Practical Winery
65 Mitchell Blvd, San Rafael, CA 94903
phone: 415-453-9700 ext 102
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Carlos Macku, Ph.D.,
Kyle Reed, Ph.D.,
Department of Technical Services,
Cork Supply, Benicia, CA
ntil the early 1980s, natural cork was basically the only material used by the wine industry to close a bottle of wine. Cork was the only choice because it was considered the perfect material, unchallenged by centuries of winemaking practice. Then in 1981 and 1982, Swiss scientist Hans Tanner and his team published research that made the landmark association between 2,4,6-trichloroanisole (TCA) and cork taint.1,2
Winemakers have always been well aware of cork taint, but the problem was considered a very minor annoyance due to its very low rate of incidence. However, anecdotal accounts
have reported that, since the end of World War II, the rate of taint climbed close to double-digit figures, particularly during the 1970s and 1980s.
This situation, understandably, created much angst among winemakers, while at the same time leading to an epic struggle to find a satisfactory means of wine packaging. During the ensuing years, innovative and entrepreneurial individuals worked hard to develop reliable and consistent wine closures that kept precious wine vintages away from oxygen with no negative effects.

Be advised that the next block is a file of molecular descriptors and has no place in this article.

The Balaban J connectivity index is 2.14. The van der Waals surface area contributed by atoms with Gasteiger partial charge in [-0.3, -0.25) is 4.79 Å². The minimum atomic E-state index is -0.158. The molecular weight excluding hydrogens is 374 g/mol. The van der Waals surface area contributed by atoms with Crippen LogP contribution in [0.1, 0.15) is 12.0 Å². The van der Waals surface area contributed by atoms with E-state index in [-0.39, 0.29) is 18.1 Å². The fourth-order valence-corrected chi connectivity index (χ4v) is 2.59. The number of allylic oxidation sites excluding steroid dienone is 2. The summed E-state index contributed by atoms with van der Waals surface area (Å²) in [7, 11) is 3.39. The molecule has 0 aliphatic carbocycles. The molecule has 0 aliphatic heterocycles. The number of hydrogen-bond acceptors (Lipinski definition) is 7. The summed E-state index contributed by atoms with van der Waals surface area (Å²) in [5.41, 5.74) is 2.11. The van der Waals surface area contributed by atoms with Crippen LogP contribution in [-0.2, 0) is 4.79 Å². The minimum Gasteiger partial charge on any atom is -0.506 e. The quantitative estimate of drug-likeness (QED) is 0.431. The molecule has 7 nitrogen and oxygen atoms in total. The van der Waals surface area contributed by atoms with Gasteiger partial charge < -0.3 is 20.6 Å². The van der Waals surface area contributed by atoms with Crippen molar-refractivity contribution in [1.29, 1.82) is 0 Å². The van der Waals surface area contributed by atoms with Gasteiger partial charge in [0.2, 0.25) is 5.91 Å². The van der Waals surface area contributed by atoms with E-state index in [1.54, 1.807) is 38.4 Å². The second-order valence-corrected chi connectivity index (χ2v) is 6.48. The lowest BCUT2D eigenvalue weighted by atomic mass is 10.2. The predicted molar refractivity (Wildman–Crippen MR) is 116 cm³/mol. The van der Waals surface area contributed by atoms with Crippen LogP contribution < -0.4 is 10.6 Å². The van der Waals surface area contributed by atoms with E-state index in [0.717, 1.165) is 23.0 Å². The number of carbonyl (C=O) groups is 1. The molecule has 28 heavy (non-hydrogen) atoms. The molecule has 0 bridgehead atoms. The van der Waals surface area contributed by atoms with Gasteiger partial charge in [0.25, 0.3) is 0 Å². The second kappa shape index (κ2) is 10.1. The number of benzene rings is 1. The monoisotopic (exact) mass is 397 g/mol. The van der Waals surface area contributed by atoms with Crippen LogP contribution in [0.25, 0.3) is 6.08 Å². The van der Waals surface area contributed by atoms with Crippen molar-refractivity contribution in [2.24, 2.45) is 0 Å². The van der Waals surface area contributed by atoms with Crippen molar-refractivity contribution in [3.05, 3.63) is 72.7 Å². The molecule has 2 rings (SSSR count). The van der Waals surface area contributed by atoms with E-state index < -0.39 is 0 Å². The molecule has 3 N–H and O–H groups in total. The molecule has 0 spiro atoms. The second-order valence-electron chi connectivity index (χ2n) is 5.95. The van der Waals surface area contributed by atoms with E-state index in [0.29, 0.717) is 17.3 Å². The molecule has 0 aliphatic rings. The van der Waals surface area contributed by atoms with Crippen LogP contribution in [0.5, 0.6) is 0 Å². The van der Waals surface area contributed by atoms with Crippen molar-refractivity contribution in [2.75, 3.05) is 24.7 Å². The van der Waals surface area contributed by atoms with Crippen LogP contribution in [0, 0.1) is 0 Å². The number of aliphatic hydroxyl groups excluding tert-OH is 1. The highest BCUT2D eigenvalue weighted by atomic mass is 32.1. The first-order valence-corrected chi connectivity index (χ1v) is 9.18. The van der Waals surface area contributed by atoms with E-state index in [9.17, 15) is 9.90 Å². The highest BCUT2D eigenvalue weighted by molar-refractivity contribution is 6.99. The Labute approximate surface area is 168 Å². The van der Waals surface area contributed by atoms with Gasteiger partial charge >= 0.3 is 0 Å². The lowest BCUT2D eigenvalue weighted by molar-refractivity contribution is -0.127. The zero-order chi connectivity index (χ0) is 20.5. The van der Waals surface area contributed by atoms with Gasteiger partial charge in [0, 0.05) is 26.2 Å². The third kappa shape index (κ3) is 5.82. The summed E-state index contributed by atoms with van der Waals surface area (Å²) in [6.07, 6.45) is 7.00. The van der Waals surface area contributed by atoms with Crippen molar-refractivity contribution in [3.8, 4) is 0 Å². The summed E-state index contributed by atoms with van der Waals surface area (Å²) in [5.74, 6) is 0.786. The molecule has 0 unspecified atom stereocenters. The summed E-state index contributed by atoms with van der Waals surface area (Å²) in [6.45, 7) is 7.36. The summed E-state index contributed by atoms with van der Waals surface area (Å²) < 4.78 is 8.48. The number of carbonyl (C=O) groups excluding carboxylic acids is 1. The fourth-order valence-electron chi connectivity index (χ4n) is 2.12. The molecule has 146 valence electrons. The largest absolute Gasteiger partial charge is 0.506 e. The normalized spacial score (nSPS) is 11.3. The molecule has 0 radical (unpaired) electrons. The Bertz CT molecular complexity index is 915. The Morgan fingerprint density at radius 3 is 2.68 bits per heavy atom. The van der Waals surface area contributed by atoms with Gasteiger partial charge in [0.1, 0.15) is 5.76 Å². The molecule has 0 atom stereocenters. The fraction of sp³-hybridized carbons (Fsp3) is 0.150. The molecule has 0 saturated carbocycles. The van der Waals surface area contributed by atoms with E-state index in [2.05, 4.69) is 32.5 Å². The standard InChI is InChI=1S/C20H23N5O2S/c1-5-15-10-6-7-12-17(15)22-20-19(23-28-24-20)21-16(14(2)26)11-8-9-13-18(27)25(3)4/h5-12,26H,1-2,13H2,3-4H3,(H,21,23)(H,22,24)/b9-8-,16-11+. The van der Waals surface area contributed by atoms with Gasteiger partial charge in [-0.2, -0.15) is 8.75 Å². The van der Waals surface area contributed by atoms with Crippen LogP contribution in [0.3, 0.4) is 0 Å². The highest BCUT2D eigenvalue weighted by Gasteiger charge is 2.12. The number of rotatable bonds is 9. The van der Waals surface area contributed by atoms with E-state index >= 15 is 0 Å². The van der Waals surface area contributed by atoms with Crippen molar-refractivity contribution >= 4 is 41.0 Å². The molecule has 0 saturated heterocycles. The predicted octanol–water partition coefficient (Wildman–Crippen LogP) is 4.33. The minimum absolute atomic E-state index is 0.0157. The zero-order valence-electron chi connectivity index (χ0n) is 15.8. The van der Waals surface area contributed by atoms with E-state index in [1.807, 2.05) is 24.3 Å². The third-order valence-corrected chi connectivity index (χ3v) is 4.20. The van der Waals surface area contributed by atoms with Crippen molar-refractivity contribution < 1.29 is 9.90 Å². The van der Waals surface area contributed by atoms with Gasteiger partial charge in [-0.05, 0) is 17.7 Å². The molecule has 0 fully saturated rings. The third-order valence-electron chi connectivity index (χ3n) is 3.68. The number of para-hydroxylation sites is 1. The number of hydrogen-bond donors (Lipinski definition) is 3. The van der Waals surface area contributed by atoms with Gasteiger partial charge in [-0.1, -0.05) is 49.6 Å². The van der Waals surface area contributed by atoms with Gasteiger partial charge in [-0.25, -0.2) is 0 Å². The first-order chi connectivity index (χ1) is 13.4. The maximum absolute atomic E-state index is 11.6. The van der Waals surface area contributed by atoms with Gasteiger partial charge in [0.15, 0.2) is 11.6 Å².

At the same time, commercial globalization and the renaissance of scientific winemaking have added product convenience and quality consistency to the potential benefits of new and daring closure alternatives to natural cork.
Today, producers and consumers can choose from many types of wine closures. Wine packaging (probably one of the most challenging of all food barriers) has certainly evolved from the days when the product was transported, stored, and sold in Egyptian amphorae or medieval wooden barrels.3
For the last ten years, three types of wine closures have clearly dominated the market: natural corks, synthetics, and screw caps or screw tops (also known as Roll On Tamper Evident or ROTE). Other types of closures are also available, such as Vino-Seal, and Zork. Nevertheless, this article will focus on the first three types of closures and establish useful comparisons between the three systems.
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FIGURE 3: Oxygen Transmission Rates for the most widely-used wine closures (based on air measurements).